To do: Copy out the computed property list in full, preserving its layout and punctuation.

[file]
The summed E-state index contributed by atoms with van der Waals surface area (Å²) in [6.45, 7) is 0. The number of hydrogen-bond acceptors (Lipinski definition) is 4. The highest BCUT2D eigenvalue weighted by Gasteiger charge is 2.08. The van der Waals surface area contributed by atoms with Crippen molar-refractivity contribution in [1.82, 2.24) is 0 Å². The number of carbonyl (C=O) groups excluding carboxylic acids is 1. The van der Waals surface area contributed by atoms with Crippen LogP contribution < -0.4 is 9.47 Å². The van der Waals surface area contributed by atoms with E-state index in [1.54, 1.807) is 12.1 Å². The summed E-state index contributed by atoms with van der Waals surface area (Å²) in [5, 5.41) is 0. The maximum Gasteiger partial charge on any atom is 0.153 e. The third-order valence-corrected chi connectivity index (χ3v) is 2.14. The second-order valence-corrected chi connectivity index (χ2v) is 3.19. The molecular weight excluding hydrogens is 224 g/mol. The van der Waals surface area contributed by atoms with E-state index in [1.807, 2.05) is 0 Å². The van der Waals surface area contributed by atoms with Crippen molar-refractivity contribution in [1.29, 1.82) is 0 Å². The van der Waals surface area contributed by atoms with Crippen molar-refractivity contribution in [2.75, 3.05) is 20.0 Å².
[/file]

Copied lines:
The summed E-state index contributed by atoms with van der Waals surface area (Å²) in [6.45, 7) is 0. The number of hydrogen-bond acceptors (Lipinski definition) is 4. The highest BCUT2D eigenvalue weighted by Gasteiger charge is 2.08. The van der Waals surface area contributed by atoms with Crippen molar-refractivity contribution in [1.82, 2.24) is 0 Å². The number of carbonyl (C=O) groups excluding carboxylic acids is 1. The van der Waals surface area contributed by atoms with Crippen LogP contribution < -0.4 is 9.47 Å². The van der Waals surface area contributed by atoms with E-state index in [1.54, 1.807) is 12.1 Å². The summed E-state index contributed by atoms with van der Waals surface area (Å²) in [5, 5.41) is 0. The maximum Gasteiger partial charge on any atom is 0.153 e. The third-order valence-corrected chi connectivity index (χ3v) is 2.14. The second-order valence-corrected chi connectivity index (χ2v) is 3.19. The molecular weight excluding hydrogens is 224 g/mol. The van der Waals surface area contributed by atoms with E-state index in [1.807, 2.05) is 0 Å². The van der Waals surface area contributed by atoms with Crippen molar-refractivity contribution in [1.29, 1.82) is 0 Å². The van der Waals surface area contributed by atoms with Crippen molar-refractivity contribution in [2.75, 3.05) is 20.0 Å².